The pattern motif below the bar does not line up vertically with the motif over the bar, but who the heck is going to notice that? And even the 2′ of mis-matched design at the top of the corner is hardly noticeable, due to the busy pattern.

Crafty Kill Point

September 15, 2016
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The “kill point” is the place in a room where the last strip of wallpaper meets up with the first strip. The pattern in this last corner virtually never matches. Usually, as in this photo, it’s place over a door where it will be inconspicuous.

I didn’t want there to be an abrupt stoppage of the design, even if it was only 6″ high, up and above the furtherest corner over the door. So I took trimmers and scissors and cut along elements of the design motif, engineering so they would meet up and, from the floor, look as if they were uninterrupted lines. Unless you look really closely, you would never know that the pattern does not match in this corner.

This wallpaper pattern is called “Downing Gate” and is by Thibaut Designs.

From Country Child’s Room to Cozy Guest Room

September 12, 2016
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With it’s bold brown color, contrasting horizontal band, and stenciled pattern, the original treatment of this room had taken a lot of planning and careful execution. To me, it had a country look, but I am told that the room sported a “cars & trucks” theme, and was used by a little boy. See first photo.

The new homeowners plan to use the room as a guest bedroom, though, and wanted something more grown up and more soothing. This neutral-toned Chinoiserie (Oriental-themed) toile (two-color pen-and-ink type drawing of daily life scenics) perfectly transformed the room.

The walls had a fairly heavy texture, which I skim-floated the first day, then sanded smooth and primed the second day. I love the second photo, with the new paper juxtaposed against the freshly-prepped walls.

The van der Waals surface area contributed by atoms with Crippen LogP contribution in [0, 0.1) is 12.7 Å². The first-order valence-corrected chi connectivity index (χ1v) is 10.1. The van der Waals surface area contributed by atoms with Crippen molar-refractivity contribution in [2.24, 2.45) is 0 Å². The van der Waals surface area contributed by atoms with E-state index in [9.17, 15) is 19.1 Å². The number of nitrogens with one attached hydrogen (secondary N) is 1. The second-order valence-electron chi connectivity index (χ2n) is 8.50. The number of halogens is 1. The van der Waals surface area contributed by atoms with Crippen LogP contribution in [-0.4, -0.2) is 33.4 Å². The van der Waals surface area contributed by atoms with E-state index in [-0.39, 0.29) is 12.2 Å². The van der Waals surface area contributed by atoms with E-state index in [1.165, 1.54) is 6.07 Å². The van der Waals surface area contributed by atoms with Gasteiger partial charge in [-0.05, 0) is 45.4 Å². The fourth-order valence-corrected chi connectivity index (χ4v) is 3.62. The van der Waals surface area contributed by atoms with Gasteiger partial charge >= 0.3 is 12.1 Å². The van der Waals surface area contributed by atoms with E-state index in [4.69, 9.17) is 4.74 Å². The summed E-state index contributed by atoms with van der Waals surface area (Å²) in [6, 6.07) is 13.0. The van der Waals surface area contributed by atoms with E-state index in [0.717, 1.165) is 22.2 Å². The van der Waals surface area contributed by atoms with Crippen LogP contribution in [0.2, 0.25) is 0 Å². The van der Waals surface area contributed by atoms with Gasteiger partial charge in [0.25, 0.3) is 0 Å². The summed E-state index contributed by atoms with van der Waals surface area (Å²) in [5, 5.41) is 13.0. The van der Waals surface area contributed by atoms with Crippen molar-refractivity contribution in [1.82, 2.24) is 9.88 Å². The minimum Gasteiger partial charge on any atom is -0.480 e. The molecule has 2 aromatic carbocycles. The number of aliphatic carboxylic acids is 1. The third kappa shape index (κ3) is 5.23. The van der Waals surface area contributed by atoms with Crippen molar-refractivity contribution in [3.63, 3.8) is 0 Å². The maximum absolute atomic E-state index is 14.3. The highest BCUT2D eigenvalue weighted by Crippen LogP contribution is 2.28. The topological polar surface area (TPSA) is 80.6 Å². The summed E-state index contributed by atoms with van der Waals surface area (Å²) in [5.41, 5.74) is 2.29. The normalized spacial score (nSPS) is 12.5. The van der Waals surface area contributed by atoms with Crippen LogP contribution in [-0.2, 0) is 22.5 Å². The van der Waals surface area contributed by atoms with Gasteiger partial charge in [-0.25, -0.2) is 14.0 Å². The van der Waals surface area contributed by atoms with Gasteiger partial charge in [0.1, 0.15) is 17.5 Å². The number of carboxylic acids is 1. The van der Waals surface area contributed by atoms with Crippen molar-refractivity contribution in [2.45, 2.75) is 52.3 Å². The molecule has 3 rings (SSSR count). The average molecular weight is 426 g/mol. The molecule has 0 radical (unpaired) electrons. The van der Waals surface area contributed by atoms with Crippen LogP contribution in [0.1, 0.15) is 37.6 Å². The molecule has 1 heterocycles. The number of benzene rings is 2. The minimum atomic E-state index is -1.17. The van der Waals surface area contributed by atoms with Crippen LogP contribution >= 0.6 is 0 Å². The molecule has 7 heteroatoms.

The second-to-last photo shows my kill point, where the last strip meets up to the first strip, which virtually always ends in a mis-match. I pulled a few tricks out of my hat, and I think I disguised this mis-matched corner nicely.

This wallpaper is on a non-woven substrate, and is by Brewster. It was more pliable than many non-wovens, and was pretty nice to work with. The seams were practically invisible, and even going around corners and windows, the paper performed well. It was bought below retail price from Sherwin-Williams, at the Durham & Washington store, in Houston.

Fabulous Jolt of Color in a Little Girl’s Bedroom

August 24, 2016
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The homeowner was originally looking at doing one accent wall behind the bed, and was loving a contemporary design with sort of concentric wavy-edged circles in a rhythmic pattern, by a high-end manufacturer that is known for printing defects, and that was crazy expensive and had a 65″ pattern repeat (lots of waste).

Over time, she looked at the room differently, and did an about-face, ending up having block paneling installed on the lower 1/3 of the walls, and then papering all four walls with a classic trellis pattern in a bold and contemporary color.

Unlike the original choice with the wavy circles, this trellis design has been around for hundreds of years and will not go out of style. The strong turquoise color stands out brilliantly against the white paneled wainscoting, so the room looks crisp and fresh for its young inhabitant, a six year old girl. The décor will be pumped up even more with the addition of a few jolts of bright coral – a vase, a throw pillow, and – most daringly – the chandelier.

Although this room presented challenges (unplumb walls coupled with an unforgiving geometric design, plus two windows with crooked edges and dimensions out of sync with those of the wallpaper), it was a fun install. A lot of plotting and brainwork was required to get that geometric pattern to look straight against those unplumb walls.

The 4th photo shows the kill point – the point where the last strip of wallpaper comes back around to meet the first strip. This almost always ends up in a mis-match. This corner did mis-match, but I had a lot of fun fiddling around to make it look like it matched.

Most men don’t care too much about decorating, but this father was really excited about the transformation of his daughter’s room.

This wallpaper pattern is called Downing Gate, and is by Thibaut Designs, and was bought below retail price from Dorota Hartwig at Southwestern Paint on Bissonnet near Kirby. Dorota was also able to get the paper shipped here super fast, so the homeowner could keep her original installation date. (713) 520-6262 or dorotasouthwestern@hotmail.com. She is great at helping you find just the perfect paper! Discuss your project and make an appointment before heading over to see her.